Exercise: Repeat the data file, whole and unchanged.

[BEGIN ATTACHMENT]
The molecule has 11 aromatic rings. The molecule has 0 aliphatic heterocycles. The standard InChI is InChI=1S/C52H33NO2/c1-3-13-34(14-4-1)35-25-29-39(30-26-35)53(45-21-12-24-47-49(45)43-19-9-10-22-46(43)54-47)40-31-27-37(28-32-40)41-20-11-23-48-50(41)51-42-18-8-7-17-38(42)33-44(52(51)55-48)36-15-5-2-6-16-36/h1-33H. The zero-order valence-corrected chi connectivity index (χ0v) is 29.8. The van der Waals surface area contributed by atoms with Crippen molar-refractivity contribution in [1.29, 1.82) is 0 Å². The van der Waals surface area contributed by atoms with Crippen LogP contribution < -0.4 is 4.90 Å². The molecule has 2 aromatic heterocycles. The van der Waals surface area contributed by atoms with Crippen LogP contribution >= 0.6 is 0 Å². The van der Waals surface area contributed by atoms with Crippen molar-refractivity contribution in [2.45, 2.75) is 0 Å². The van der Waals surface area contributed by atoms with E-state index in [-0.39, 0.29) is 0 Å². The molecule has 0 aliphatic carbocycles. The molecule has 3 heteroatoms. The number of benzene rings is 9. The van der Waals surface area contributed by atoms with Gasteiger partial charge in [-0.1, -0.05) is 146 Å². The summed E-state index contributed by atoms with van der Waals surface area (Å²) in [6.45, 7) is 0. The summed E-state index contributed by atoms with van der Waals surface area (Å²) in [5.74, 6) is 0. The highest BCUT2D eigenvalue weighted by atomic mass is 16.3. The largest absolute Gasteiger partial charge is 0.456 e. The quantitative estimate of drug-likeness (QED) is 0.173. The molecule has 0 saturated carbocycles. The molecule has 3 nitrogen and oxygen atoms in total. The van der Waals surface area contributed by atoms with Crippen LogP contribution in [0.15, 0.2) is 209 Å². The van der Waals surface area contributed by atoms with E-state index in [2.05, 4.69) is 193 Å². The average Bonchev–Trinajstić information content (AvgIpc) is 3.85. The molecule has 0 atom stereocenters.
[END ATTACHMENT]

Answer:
The molecule has 11 aromatic rings. The molecule has 0 aliphatic heterocycles. The standard InChI is InChI=1S/C52H33NO2/c1-3-13-34(14-4-1)35-25-29-39(30-26-35)53(45-21-12-24-47-49(45)43-19-9-10-22-46(43)54-47)40-31-27-37(28-32-40)41-20-11-23-48-50(41)51-42-18-8-7-17-38(42)33-44(52(51)55-48)36-15-5-2-6-16-36/h1-33H. The zero-order valence-corrected chi connectivity index (χ0v) is 29.8. The van der Waals surface area contributed by atoms with Crippen molar-refractivity contribution in [1.29, 1.82) is 0 Å². The van der Waals surface area contributed by atoms with Crippen LogP contribution < -0.4 is 4.90 Å². The molecule has 2 aromatic heterocycles. The van der Waals surface area contributed by atoms with Crippen LogP contribution >= 0.6 is 0 Å². The van der Waals surface area contributed by atoms with Crippen molar-refractivity contribution in [2.45, 2.75) is 0 Å². The van der Waals surface area contributed by atoms with E-state index in [-0.39, 0.29) is 0 Å². The molecule has 0 aliphatic carbocycles. The molecule has 3 heteroatoms. The number of benzene rings is 9. The van der Waals surface area contributed by atoms with Gasteiger partial charge in [-0.1, -0.05) is 146 Å². The summed E-state index contributed by atoms with van der Waals surface area (Å²) in [6.45, 7) is 0. The summed E-state index contributed by atoms with van der Waals surface area (Å²) in [5.74, 6) is 0. The highest BCUT2D eigenvalue weighted by atomic mass is 16.3. The largest absolute Gasteiger partial charge is 0.456 e. The quantitative estimate of drug-likeness (QED) is 0.173. The molecule has 0 saturated carbocycles. The molecule has 3 nitrogen and oxygen atoms in total. The van der Waals surface area contributed by atoms with Crippen LogP contribution in [0.15, 0.2) is 209 Å². The van der Waals surface area contributed by atoms with E-state index in [2.05, 4.69) is 193 Å². The average Bonchev–Trinajstić information content (AvgIpc) is 3.85. The molecule has 0 atom stereocenters.